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From the bonds of slavery to the Civil Rights Movement, from the Deep South to the northern metropolises, from the Harlem Renaissance to the riots of South Central Los Angeles, Freedom tells of the African American struggle for equality from the first photographic records in the 19th century all the way to the present. It is organized chronologically in five sections with introductory essays and narrative captions by two noted scholars, Manning Marable and Leith Mullings. This selection of photographs, many never seen before, reveals the journey in all its complexity and nuance, covering the struggle in its many different aspects - political, social, economic and cultural. Still relevant today, the photographs tell of the tremendous courage, determination and power of a people fighting for a common goal.
09
In his boldest and most accessible book to date, Manning Marable lays out a new way to think about the past and the future of race in America. Building upon a unique framework for understanding black history from slavery to Jim Crow to the modern urban ghetto, Marable charts a new course for racial progress. He looks beyond the impasse of liberal strategies such as affirmative action and proposes a new kind of inclusive democracy. Exploding traditional lines of left and right, Marable stakes out such controversial and seemingly incompatible positions as the re-enfranchisement of felons, state support for faith-based institutions, reparations for slavery that systematically inject capital into the black community, and a reconfiguration of racial identities that accounts for the increasingly multi-racial nature of our society. He exhorts us to construct a new political language and practical public policies to bridge the racial divide -- so that we do no less than reinvent the democratic project called America. Combining the breadth of C. Vann Woodward's The Strange Career of Jim Crow with the urgency of Cornel West's Race Matters, Manning Marable offers the most challenging and important book on the politics of race to appear since the heyday of the civil rights movement.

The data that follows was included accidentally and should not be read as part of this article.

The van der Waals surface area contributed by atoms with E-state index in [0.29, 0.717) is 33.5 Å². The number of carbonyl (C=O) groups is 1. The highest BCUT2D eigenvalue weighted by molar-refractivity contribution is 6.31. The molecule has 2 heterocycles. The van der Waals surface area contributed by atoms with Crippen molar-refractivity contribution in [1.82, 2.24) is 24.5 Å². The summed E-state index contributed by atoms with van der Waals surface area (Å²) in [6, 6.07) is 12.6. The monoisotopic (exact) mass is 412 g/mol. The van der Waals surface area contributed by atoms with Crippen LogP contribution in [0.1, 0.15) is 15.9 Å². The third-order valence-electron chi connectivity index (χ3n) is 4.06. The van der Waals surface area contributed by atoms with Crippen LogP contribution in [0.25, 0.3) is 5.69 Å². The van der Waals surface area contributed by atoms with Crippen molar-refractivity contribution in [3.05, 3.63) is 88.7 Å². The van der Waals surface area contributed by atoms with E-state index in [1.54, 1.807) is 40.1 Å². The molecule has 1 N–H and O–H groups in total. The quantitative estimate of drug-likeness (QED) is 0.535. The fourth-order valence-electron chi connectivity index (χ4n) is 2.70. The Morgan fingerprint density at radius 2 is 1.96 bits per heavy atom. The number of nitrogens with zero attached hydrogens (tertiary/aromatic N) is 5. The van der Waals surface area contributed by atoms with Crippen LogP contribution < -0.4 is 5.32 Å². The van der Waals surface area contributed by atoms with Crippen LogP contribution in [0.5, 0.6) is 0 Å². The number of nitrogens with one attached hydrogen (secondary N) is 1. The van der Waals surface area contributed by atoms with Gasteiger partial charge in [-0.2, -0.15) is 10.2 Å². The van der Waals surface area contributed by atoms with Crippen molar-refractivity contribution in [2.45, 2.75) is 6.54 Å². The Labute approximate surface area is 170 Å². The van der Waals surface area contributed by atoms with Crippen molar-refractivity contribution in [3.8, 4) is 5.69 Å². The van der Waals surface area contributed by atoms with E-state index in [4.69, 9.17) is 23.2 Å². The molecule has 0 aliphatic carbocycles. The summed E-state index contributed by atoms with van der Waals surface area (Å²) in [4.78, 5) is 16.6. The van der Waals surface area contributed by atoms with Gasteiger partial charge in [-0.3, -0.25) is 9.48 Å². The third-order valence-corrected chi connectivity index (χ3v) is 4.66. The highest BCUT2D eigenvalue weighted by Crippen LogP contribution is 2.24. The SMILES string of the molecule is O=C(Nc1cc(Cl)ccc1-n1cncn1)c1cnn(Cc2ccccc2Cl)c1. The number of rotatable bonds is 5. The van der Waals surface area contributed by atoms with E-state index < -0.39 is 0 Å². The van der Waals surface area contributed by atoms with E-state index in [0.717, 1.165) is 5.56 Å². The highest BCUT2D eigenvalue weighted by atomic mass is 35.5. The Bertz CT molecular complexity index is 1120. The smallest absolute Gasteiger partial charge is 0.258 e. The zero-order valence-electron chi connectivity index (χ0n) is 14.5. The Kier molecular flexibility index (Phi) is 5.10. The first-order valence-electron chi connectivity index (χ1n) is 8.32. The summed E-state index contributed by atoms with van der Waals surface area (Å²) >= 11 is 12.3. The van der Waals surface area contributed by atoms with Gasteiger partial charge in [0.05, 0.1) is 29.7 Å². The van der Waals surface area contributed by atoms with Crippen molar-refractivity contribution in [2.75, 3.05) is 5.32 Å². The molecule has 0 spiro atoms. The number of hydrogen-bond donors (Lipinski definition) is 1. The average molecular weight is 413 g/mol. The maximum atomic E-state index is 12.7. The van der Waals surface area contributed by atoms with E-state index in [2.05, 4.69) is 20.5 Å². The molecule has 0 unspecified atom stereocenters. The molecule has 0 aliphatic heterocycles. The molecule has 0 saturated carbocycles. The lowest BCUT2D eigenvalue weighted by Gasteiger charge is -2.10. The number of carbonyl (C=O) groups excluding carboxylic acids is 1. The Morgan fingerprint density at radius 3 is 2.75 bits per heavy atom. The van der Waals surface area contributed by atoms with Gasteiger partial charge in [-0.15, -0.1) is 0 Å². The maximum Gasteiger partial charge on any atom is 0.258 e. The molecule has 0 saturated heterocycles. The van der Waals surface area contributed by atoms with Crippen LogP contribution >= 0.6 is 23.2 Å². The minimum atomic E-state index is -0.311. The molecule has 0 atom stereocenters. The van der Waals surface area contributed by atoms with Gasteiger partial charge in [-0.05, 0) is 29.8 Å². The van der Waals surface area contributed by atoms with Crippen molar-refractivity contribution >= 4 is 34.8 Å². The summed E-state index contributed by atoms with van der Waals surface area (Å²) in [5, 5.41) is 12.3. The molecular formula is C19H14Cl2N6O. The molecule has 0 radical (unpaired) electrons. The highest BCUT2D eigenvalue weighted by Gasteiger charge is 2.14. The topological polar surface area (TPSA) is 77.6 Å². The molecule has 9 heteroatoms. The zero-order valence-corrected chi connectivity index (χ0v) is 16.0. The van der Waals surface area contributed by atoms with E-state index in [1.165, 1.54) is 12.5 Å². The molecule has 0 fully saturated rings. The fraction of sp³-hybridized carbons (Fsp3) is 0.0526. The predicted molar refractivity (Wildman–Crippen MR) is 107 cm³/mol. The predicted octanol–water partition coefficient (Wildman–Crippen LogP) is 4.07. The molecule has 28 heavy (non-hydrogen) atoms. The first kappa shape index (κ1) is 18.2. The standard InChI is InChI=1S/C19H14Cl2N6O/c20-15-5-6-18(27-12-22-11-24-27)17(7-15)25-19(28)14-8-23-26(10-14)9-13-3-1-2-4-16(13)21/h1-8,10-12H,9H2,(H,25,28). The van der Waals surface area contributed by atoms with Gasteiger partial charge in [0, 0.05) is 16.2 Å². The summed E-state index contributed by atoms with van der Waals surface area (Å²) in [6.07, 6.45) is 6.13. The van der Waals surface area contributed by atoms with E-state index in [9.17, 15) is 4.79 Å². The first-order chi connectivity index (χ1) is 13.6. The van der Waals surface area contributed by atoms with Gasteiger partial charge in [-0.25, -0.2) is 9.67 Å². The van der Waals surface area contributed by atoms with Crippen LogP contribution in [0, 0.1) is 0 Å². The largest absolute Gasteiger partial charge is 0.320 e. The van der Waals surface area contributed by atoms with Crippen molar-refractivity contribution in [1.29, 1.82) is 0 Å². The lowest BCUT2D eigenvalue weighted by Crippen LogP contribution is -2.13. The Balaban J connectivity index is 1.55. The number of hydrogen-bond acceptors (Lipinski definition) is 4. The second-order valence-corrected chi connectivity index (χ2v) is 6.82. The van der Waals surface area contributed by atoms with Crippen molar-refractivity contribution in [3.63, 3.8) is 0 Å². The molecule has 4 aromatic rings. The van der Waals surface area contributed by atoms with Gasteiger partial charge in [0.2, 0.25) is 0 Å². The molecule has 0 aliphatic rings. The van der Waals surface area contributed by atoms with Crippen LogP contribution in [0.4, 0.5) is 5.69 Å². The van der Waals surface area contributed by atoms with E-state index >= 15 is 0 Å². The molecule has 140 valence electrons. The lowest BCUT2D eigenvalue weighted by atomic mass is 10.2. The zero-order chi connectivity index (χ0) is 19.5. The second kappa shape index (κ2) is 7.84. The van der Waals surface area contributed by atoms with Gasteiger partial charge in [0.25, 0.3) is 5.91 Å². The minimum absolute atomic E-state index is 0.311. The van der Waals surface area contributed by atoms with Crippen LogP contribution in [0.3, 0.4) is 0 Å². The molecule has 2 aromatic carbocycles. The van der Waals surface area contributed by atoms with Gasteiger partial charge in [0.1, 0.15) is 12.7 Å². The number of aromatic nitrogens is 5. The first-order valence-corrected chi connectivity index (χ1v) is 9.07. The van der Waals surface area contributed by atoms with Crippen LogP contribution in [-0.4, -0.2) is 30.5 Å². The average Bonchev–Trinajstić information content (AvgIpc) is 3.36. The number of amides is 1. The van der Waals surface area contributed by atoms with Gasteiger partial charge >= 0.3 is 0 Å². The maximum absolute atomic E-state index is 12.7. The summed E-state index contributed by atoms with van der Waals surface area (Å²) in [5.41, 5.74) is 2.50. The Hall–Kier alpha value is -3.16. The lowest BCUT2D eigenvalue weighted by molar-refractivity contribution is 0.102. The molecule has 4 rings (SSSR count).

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A generation removed from the Civil Rights Movement and the Black Power explosion of the 1960s, the pursuit of racial equality and social justice for African-Americans seems more elusive than ever. The realities of contemporary black America capture the nature of the crisis: life expectancy for black males is now below retirement age; median black income is less than 60 per cent that of whites; over 600,000 African-Americans are incarcerated in the US penal system; 23 per cent of all black males between the ages of eighteen and 29 are either in jail, on probation or parole, or awaiting trial. At the same time, affirmative action programs and civil rights reforms are being challenged by white conservatism.

Confronted with a renascent right and the continuing burden of grotesque inequality, Manning Marable argues that the black struggle must move beyond previous strategies for social change. The politics of black nationalism, which advocates the building of separate black institutions, is an insufficient response. The politics of integration, characterized by traditional middle-class organizations like the NAACP and Urban League, seeks only representation without genuine power. Instead, a transformationist approach is required, one that can embrace the unique cultural identity of African-Americans while restructuring power and privilege in American society. Only a strategy of radical democracy can ultimately deconstruct race as a social force.

Beyond Black and White brilliantly dissects the politics of race and class in the US of the 1990s. Topics include: the Clarence Thomas-Anita Hill controversy; the factors behind the rise and fall of Jesse Jackson’s Rainbow Coalition: Benjamin Chavis and the conflicts within the NAAPC; and the national debate over affirmative action. Marable outlines the current debates in the black community between liberals, ‘Afrocentrists’, and the advocates of social transformation. He advances a political vision capable of drawing together minorities into a majority which can throw open the portals of power and govern in its own name.